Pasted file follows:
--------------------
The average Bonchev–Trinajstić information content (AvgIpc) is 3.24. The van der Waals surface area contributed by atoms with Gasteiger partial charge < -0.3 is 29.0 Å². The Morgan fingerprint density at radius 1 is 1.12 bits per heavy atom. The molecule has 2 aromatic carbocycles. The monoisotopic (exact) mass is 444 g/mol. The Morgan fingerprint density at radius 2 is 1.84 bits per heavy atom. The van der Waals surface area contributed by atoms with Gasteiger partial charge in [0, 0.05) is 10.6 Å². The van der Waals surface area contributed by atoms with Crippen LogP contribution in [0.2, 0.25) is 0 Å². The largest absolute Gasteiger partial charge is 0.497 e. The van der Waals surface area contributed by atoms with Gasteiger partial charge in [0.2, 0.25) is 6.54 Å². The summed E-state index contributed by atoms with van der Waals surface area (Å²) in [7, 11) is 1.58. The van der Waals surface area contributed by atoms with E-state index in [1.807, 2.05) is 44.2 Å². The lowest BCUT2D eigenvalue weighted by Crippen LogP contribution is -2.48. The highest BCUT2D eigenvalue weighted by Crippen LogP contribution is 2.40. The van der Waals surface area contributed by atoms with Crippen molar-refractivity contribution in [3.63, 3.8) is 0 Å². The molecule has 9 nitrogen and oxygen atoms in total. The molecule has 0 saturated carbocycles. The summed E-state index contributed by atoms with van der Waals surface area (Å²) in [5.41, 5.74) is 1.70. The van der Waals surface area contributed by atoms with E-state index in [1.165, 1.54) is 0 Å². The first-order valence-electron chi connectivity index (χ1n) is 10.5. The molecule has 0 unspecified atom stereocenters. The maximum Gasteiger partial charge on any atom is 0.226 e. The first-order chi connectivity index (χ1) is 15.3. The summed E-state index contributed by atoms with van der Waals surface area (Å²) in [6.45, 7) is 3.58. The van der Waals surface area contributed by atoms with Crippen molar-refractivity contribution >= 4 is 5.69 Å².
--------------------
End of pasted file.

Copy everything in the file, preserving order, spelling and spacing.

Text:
The average Bonchev–Trinajstić information content (AvgIpc) is 3.24. The van der Waals surface area contributed by atoms with Gasteiger partial charge < -0.3 is 29.0 Å². The Morgan fingerprint density at radius 1 is 1.12 bits per heavy atom. The molecule has 2 aromatic carbocycles. The monoisotopic (exact) mass is 444 g/mol. The Morgan fingerprint density at radius 2 is 1.84 bits per heavy atom. The van der Waals surface area contributed by atoms with Gasteiger partial charge in [0, 0.05) is 10.6 Å². The van der Waals surface area contributed by atoms with Crippen LogP contribution in [0.2, 0.25) is 0 Å². The largest absolute Gasteiger partial charge is 0.497 e. The van der Waals surface area contributed by atoms with Gasteiger partial charge in [0.2, 0.25) is 6.54 Å². The summed E-state index contributed by atoms with van der Waals surface area (Å²) in [7, 11) is 1.58. The van der Waals surface area contributed by atoms with E-state index in [1.807, 2.05) is 44.2 Å². The lowest BCUT2D eigenvalue weighted by Crippen LogP contribution is -2.48. The highest BCUT2D eigenvalue weighted by Crippen LogP contribution is 2.40. The van der Waals surface area contributed by atoms with Crippen molar-refractivity contribution in [3.63, 3.8) is 0 Å². The molecule has 9 nitrogen and oxygen atoms in total. The molecule has 0 saturated carbocycles. The summed E-state index contributed by atoms with van der Waals surface area (Å²) in [5.41, 5.74) is 1.70. The van der Waals surface area contributed by atoms with E-state index in [1.165, 1.54) is 0 Å². The first-order valence-electron chi connectivity index (χ1n) is 10.5. The molecule has 0 unspecified atom stereocenters. The maximum Gasteiger partial charge on any atom is 0.226 e. The first-order chi connectivity index (χ1) is 15.3. The summed E-state index contributed by atoms with van der Waals surface area (Å²) in [6.45, 7) is 3.58. The van der Waals surface area contributed by atoms with Crippen molar-refractivity contribution >= 4 is 5.69 Å².